Can bring your own IP (BYOIP) make cloud migration strategy easier?
- OVHcloud users will be able to quickly use their own IPv4 public numbers with the Bring Your Own IP service
- Businesses can now import existing blocks of public IPv4 numbers to be utilized as IP failover addresses
Businesses today face fierce competition in a data-driven corporate environment. Businesses generate enormous amounts of data every day, and those who don’t exploit it will be unable to compete in the market. That’s where a good cloud migration strategy is needed.
Due to the global pandemic, an increasing number of firms are speeding up their migration to the cloud, redefining their product lines, and improving the cost, agility, and innovation efficiency of their business operations.
The investment in the cloud has increased dramatically over the past five years in Asia Pacific, with an average growth rate of 40% per year between 2015 and 2020, reaching US$43 billion across the focus markets in this study, according to a report by Deloitte titled, The cloud imperative Asia Pacific’s unmissable opportunity. By 2024, the market for public cloud services will have tripled, reaching more than US$116 billion.
In light of this, it’s wise to start by taking an end-to-end look at the cloud journey because switching to the cloud can transform an entire corporation. Apparently, there is a relatively “new” strategy for making cloud migration easier. It is called bring your own IP (BYOIP).
One of the many cloud pioneers that provide this service is OVHcloud, the European Cloud leader, which just announced the general availability of their BYOIP service. But first, what is BYOIP?
What is BYOIP and how does it help with cloud migration strategy?
One must not want their IP addresses to change when moving a company’s applications to the cloud because this could lead to service and business disruptions. Changes to IP addresses, which are numerical designations given to each device linked to a computer network, can have serious consequences.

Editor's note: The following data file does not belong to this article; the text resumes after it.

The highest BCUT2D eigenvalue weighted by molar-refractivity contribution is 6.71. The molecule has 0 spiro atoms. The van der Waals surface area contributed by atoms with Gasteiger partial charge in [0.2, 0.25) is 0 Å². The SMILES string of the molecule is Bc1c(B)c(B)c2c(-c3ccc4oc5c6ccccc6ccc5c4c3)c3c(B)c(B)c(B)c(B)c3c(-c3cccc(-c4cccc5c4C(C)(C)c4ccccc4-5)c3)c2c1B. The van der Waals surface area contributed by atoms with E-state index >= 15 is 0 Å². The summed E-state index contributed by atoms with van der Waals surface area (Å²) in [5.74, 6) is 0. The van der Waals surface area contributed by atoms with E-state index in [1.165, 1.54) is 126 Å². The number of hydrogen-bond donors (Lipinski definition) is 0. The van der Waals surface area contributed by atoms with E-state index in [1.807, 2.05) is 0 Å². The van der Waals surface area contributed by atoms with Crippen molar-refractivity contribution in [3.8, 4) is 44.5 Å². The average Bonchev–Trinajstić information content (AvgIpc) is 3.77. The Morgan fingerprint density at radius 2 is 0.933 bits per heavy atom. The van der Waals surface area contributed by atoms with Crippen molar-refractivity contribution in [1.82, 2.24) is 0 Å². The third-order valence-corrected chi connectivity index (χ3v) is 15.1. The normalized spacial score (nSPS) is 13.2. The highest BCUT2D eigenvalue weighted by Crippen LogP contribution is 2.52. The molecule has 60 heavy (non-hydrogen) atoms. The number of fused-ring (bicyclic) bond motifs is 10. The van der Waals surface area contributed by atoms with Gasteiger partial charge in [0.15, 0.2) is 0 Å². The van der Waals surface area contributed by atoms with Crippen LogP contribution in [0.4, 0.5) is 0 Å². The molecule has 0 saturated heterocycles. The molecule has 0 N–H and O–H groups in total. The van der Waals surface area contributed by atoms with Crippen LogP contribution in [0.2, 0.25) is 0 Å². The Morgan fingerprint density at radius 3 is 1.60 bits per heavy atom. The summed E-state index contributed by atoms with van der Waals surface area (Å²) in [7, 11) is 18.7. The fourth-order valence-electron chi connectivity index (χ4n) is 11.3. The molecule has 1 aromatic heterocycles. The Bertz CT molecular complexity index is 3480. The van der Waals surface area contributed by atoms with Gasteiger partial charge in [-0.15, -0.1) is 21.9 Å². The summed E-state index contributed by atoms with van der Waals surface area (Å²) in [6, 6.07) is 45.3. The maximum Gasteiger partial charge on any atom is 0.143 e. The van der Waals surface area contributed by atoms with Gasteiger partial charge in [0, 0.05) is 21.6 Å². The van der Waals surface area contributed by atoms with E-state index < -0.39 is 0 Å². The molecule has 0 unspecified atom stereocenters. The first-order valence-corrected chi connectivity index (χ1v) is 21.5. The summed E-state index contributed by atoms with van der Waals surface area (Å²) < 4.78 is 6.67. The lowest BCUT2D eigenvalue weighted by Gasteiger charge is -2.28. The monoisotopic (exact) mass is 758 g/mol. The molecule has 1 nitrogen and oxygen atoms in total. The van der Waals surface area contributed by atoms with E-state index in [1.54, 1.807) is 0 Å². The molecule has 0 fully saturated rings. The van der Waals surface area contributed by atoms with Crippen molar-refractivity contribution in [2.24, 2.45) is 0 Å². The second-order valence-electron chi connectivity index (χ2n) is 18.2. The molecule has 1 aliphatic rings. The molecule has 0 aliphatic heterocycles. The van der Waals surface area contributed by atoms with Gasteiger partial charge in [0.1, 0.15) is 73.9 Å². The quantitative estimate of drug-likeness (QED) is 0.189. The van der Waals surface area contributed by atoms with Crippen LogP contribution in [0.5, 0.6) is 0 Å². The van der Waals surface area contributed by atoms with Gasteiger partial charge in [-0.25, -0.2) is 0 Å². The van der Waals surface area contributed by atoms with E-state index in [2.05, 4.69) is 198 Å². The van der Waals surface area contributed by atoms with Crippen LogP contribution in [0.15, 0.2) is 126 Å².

In the past, one of the most difficult aspects of cloud migration was managing IP addresses. A strategy known as “bring your own IP” is suitable for this situation. In essence, by doing this, individuals will be able to transfer their own IP addresses from on-premises deployments to the cloud. The cloud service provider then will provide public internet routing for such addresses once it has been migrated to the cloud.
Individuals retain control because the IPs are theirs and not the cloud providers. Cloud service providers are not permitted to reassign BYOIP customers’ IP addresses to other users or to charge them more for unused or inactive IP addresses. A cloud provider would permit users to use their IPs on their resources; they would promote, safeguard, and accelerate them.
Additionally, cloud services utilizing BOYIP typically provide management and control via UI. They enable users to manage IP pools and deploy them straight to firewalls, load balancers, and web servers from the user interface.
What OVHcloud is offering
The announcement from OVHcloud comes as IPv4 addresses have been more and more difficult to come by in recent years, leading to hoarding, expensive fees for sub-allocations, and even instances of misappropriation as firms scramble for more space.
Businesses can now import existing blocks of public IPv4 numbers to be utilized as IP failover addresses using OVHcloud’s new BYOIP solution. Utilizing current IPv4 addresses can lessen the need to alter network setups or operations that use IP address space, simplifying networks and facilitating cloud migration in general.
The efforts they have already taken to manage the reputation of their IP addresses will continue to benefit their customers. In addition to its BYOIP tool, OVHcloud also provides BYOAS, which allows users to import their own autonomous system (AS) numbers and take advantage of previous IP reputation-building efforts.
Additionally, OVHcloud stays loyal to its values by maintaining reversibility; clients’ IPv4 addresses won’t be subject to vendor lock-in.
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